Soviet Union 2.0

14 September 2020


Cogito Ergo Non Serviam

Russian Support for Belarus May Require "Integration"


Belarusian President Alexander Lukashenko and Russian President Vladimir Putin met in Sochi today to discuss the current unrest in Belarus. The Kremlin issued a statement saying that the agenda included "the prospects for promoting integration processes within the Union State." This refers to a 1999 treaty of union that allows free travel and settlement between the two countries. Belarus has resisted further integration for the past 20 years, but it is growing more certain that the price for Mr. Lukashenko of staying in power is surrendering to Moscow's desires.

Vladimir Putin has said that the greatest geopolitical disaster of the twentieth century was the implosion of the Soviet Union. The treaty with Belarus is an attempt to begin re-establishing the USSR in some form or another. Above all, the objective has been to keep Belarus from falling into the orbit of the west, as has happened in Ukraine.

Mr. Lukashenko understands that his position in a more unified state would be that of a Quisling, and that is a hard thing for a dictator with 26 years of unbridled power under his belt to accept. The parallel of the German-Austrian Anschluss in 1938 is too obvious to ignore. For Lukashenko, the role of Kurt Schuschnigg is hardly one that carries any appeal. The former Austrian leader wound up in a concentration camp and died in the US as an academic after the war.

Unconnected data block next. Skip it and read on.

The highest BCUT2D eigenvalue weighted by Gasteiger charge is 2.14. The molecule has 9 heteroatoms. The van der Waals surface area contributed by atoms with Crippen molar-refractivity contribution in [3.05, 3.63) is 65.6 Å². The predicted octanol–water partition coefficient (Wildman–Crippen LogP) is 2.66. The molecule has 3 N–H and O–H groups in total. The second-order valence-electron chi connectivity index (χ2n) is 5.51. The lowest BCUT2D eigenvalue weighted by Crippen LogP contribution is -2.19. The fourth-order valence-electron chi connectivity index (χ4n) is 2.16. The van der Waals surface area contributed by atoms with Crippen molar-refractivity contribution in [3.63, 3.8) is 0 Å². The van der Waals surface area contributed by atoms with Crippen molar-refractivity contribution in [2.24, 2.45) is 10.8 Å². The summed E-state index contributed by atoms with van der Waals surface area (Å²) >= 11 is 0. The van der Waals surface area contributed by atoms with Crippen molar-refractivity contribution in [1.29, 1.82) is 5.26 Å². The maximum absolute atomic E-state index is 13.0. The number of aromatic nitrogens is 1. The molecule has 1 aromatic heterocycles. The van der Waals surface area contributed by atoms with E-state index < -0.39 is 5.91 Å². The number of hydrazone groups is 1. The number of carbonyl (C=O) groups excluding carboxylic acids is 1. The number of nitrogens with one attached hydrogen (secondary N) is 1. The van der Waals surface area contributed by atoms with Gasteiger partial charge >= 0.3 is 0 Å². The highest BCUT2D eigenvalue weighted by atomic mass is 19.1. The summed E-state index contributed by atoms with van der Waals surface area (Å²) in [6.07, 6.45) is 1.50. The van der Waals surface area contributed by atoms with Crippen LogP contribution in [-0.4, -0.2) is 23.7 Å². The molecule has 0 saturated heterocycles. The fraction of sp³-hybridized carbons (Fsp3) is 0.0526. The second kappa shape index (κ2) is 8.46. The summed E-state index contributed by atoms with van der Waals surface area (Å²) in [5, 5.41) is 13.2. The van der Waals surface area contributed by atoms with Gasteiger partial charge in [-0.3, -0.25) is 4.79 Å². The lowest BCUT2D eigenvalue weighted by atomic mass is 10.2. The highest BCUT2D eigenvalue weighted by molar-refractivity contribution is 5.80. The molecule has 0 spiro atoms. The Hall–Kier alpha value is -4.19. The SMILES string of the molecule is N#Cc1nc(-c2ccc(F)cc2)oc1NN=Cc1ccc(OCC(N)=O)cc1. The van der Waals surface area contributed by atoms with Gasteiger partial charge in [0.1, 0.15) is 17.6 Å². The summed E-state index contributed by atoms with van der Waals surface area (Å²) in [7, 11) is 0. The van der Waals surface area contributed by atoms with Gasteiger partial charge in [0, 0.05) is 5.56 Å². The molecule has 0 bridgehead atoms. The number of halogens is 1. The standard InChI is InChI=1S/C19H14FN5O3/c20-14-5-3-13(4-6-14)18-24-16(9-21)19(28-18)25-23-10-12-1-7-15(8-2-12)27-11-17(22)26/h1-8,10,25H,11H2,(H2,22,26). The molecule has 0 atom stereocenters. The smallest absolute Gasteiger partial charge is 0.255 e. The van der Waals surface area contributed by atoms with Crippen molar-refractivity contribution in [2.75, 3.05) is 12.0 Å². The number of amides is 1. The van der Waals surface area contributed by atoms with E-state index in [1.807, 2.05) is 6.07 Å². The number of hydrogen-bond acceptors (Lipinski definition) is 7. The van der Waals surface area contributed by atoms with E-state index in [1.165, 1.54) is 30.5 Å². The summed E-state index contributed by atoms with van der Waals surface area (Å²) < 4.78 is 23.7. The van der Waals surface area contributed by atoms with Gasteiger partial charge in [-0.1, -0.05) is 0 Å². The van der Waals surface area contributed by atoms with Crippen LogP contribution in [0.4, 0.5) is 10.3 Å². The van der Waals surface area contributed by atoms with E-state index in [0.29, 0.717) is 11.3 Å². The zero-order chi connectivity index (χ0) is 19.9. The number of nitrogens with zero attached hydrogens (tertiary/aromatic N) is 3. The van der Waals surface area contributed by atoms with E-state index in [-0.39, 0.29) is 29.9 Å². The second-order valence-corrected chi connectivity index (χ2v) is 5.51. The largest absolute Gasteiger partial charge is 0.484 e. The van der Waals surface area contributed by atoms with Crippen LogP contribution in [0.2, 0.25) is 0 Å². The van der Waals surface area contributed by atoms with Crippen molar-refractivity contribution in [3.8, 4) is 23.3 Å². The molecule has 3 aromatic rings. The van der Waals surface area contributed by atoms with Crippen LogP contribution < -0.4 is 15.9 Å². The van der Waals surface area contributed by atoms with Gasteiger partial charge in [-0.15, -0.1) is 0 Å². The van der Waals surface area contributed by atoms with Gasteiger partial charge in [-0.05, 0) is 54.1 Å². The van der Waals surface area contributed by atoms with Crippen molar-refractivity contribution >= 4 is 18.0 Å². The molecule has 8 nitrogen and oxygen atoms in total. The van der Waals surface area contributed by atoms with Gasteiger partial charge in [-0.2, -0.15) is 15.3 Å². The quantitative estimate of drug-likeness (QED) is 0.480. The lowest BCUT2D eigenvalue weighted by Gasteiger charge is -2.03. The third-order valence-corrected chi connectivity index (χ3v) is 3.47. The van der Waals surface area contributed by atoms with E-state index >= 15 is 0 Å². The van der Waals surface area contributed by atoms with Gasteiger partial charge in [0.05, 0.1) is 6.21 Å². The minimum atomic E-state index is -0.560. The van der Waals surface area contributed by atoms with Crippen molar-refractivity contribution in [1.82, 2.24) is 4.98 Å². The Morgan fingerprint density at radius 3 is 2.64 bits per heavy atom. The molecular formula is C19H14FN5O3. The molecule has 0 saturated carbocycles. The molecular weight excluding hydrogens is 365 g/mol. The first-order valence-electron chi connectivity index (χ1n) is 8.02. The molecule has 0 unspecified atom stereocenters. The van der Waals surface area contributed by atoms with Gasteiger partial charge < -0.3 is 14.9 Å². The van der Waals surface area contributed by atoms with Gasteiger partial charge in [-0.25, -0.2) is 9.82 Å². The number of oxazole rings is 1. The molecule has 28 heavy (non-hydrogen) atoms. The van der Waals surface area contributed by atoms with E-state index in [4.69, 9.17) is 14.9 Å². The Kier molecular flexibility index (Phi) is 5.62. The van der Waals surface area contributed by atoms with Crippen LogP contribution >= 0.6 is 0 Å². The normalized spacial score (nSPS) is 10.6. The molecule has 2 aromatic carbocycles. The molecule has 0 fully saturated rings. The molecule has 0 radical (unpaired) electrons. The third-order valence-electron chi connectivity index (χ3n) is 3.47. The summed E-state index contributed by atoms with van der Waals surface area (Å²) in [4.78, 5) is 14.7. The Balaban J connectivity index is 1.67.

So, he has resisted closer integration with Moscow at every turn. Back in February, the two leaders met, and when Mr. Lukashenko declined to accept greater integration, Moscow stopped delivery of discounted oil to Belarus. Lukashenko responded by going to other suppliers, including the US. His thinking must have been that if his country had to pay market prices, he could at least buy from someone other than the Russians.

When Mr. Lukashenko ran into massive resistance to his theft of the most recent election, Moscow sat on its hands to see what he would do. "For two weeks, the Kremlin watched closely to see whether Lukashenko was determined enough to cling on to power, whether there was a split within the elite, whether the security services would betray him," Carnegie Moscow Center's Alexander Baunov wrote in a recent commentary. "Satisfied that Lukashenko was indeed determined enough, and that there was no division, the Kremlin made the decision once and for all to support him."

However, that support has given Mr. Lukashenko some room to maneuver. He has exiled or arrested opponents, and the fact that there is no one able to stand against him takes some of Moscow's leverage away because there is no alternative to back. Given the choice between a hostile neighbor and a collapsed state on its border, Russia prefers hostility. It gives Mr. Putin a boogeyman rather than creates a source of instability in Russia.

Artyom Shraibman of Sense Analytics, a Minsk-based political consultancy, stated "Russia does not have many alternatives in Belarus. If Lukashenko refuses to satisfy some very ambitious demands of Russia, what choice does Russia have? To intervene militarily? To occupy the country? To stop giving Belarus new loans? Well, then Lukashenko will stop paying the old loans. This is not as easy as it might seem. Lukashenko's weakened legitimacy is not a prize for Russia, it's a problem for Russia."

Nevertheless, Mr. Lukashenko is going to have to practice greater cooperation with Russia de facto if not de jure. As this is being posted, Russian and Belarusian troops are preparing a joint military exercise near the Belarusian city of Brest. Once Russian troops are there, will they leave?

© Copyright 2020 by The Kensington Review, Jeff Myhre, PhD, Editor. No part of this publication may be reproduced without written consent. Produced using Ubuntu Linux.

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